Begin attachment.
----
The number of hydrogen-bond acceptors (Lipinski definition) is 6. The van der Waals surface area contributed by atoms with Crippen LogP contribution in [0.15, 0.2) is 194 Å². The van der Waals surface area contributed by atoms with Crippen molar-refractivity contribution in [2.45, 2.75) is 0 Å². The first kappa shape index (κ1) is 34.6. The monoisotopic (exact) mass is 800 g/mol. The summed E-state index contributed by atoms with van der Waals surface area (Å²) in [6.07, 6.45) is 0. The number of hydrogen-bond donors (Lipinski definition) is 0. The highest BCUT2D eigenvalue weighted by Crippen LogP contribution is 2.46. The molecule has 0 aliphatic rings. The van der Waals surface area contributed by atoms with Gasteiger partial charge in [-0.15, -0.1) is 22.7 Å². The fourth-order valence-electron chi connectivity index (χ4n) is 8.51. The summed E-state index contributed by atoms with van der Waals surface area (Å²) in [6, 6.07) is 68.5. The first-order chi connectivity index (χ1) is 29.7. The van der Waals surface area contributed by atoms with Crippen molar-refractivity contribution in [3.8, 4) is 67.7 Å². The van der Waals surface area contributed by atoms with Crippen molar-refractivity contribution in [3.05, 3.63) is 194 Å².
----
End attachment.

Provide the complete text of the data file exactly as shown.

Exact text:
The number of hydrogen-bond acceptors (Lipinski definition) is 6. The van der Waals surface area contributed by atoms with Crippen LogP contribution in [0.15, 0.2) is 194 Å². The van der Waals surface area contributed by atoms with Crippen molar-refractivity contribution in [2.45, 2.75) is 0 Å². The first kappa shape index (κ1) is 34.6. The monoisotopic (exact) mass is 800 g/mol. The summed E-state index contributed by atoms with van der Waals surface area (Å²) in [6.07, 6.45) is 0. The number of hydrogen-bond donors (Lipinski definition) is 0. The highest BCUT2D eigenvalue weighted by Crippen LogP contribution is 2.46. The molecule has 0 aliphatic rings. The van der Waals surface area contributed by atoms with Gasteiger partial charge in [-0.15, -0.1) is 22.7 Å². The fourth-order valence-electron chi connectivity index (χ4n) is 8.51. The summed E-state index contributed by atoms with van der Waals surface area (Å²) in [6, 6.07) is 68.5. The first-order chi connectivity index (χ1) is 29.7. The van der Waals surface area contributed by atoms with Crippen molar-refractivity contribution in [3.8, 4) is 67.7 Å². The van der Waals surface area contributed by atoms with Crippen molar-refractivity contribution in [3.05, 3.63) is 194 Å².